- Trent Bryant
Austin Touchstone Builders - Model Home - Solar White Metal Roof Complete
What Is Cool Metal Roofing? Definition & Uses
Cool metal roofing is defined as painted or coated metal products that reflect the sun’s energy to dissipate heat. Cool roofs help to reduce the heat that is transferred into the building, which can result in total cooling cost energy savings ranging from 7% to 15%, according to the Green Building Alliance.
In fact, cool metal roofing doesn’t have anything to do with the metal substrate itself – it’s solely dependent on the paint or coating system that is applied to the substrate during the manufacturing process. The cool PVDF paint/resin formula (formulated by Sherwin-Williams or another paint supplier) contains innovative solar reflective pigments, which is the key differentiator.
The Benefits of Cool Metal Roofing
Cool metal roofing has many benefits beyond savings on energy costs. It’s commonly specified because it helps to reduce the urban heat island effect, which is defined as:
“Built-up areas that are hotter than nearby rural areas. Heat islands can affect communities by increasing summertime peak energy demand, air conditioning costs, air pollution/greenhouse gas emissions, heat-related illness and mortality, and water quality.”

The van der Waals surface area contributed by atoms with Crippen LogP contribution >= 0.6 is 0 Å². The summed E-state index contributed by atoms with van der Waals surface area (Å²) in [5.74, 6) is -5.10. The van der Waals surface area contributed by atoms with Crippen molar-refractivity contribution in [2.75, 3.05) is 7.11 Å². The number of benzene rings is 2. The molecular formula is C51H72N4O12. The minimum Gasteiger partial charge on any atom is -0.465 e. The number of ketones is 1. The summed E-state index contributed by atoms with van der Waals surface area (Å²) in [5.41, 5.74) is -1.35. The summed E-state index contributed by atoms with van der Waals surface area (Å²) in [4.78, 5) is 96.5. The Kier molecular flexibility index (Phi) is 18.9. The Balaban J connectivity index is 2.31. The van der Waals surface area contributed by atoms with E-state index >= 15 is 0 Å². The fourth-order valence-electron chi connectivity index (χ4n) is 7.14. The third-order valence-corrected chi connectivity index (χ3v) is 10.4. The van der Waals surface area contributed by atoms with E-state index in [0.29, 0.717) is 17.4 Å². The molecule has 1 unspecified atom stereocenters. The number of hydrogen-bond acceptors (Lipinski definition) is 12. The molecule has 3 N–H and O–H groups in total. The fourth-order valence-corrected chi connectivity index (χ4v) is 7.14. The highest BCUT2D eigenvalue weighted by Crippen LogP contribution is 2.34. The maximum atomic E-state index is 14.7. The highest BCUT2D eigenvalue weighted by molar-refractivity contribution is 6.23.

Many urban areas have buildings and infrastructure made of concrete, which is why cities are sometimes referred to as “concrete jungles.” The problem with concrete is that it absorbs heat and retains that warmth for more extended periods and therefore keeps its surroundings warmer than places without as much concrete.
Beyond the heat island effect, cool roofing can help reduce the electricity demand, which reduces potential power outages and blackouts. The push for building materials that reduced energy consumption, including cool roofing, was made a priority in response to the 2003 Northeast U.S. blackout.
In conjunction with lower energy consumption, cool roofing can help reduce “power plant emissions, including carbon dioxide, sulfur dioxide, nitrous oxides, and mercury, by reducing cooling energy use in buildings,” according to the U.S. Department of Energy.